The Scents of Happiness

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Rebecca Waters: Perfume, perception and how this affects your patients

It’s not uncommon to walk past someone on the street and become bewitched by the scent of their aftershave or perfume. After all, these scents have been specifically manufactured to elicit certain responses in our psyche, pleasure, attraction or other positive emotions. But have you ever wondered how scent really influences our minds?

You may already know that certain fragrances can affect your mood, behaviour and even work performance, but the reason for this may be very different from anything you might expect.

The power of association

According to researchers at Brown University, scents excite certain responses once people have formed an associated memory with them [1]. That’s not to say a person can’t smell something new and decide whether it is pleasant or not, but rather that until a scent has a memory or association attached to it, it is unlikely to have a more profound effect.

These associations change people’s perceptions of whether a smell is pleasant or not. In one article written for Psychology Today, the writer insists that the smell of manure is enjoyable to them, and this is purely because of the positive associations it held in relation to their childhood [2].

So, what types of behaviours can scent influence? It is only by learning more about this connection that we can start to use scents effectively in dental practices.

Perhaps one of the strongest links between scent and human behaviour is fuelled by an aroma’s ability to recall a certain memory. This phenomenon is often referred to as the ‘Proustian memory effect’ – derived from a scene in one of Proust’s novels where his protagonist vividly recalls details of his past after dipping a biscuit into a cup of tea.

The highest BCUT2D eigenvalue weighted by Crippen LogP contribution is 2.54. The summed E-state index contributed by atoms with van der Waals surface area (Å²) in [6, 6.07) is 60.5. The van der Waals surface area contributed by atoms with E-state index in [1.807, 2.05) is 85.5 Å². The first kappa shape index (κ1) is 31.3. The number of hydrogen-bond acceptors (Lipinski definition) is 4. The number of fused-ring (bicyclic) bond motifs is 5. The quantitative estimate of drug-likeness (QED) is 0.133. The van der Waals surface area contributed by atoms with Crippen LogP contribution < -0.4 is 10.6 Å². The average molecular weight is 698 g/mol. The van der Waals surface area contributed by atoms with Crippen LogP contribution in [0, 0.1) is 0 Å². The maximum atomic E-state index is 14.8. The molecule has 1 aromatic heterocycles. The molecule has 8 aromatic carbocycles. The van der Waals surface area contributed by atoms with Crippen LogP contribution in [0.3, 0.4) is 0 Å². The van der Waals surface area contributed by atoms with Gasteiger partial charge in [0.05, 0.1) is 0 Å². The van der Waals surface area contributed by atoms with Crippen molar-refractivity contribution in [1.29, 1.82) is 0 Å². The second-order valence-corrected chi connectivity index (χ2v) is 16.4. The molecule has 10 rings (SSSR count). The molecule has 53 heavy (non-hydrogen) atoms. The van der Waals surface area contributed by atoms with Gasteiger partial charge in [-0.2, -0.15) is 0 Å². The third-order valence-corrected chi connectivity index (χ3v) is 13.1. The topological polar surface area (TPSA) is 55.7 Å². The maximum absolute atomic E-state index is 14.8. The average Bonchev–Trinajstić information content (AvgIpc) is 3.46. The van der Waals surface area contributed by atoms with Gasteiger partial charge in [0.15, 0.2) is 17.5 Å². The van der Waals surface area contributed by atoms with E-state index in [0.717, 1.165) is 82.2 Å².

This recalled memory effect has been proven to have a noticeable effect on the choices people make. For example, a study that compared differently fragranced body lotions found people with positive memories connected to a specific perfume present in one of more of the lotions rated them as better products; even going as far to say that they were better quality [3].

Evidence suggests that certain olfactory stimuli are more likely to feature in pleasant memories than others. Although every individual will have a unique bank of memories, it is probable that many will have shared experiences surrounding certain scents, especially those we are preconditioned to associate with specific occurrences.

An example of this would be that floral scents, for many, are deemed pleasurable. This could stem from memories of playing in the garden as a child or receiving flowers for special occasions. As flowers are predominantly seen as a good thing and linked to beauty and happiness, they can quickly form a positive psychological association.

On the other hand, a specific floral scent such as lilies could form the complete opposite reaction, if their scent were, for instance, subconsciously linked to an upsetting event such as a funeral.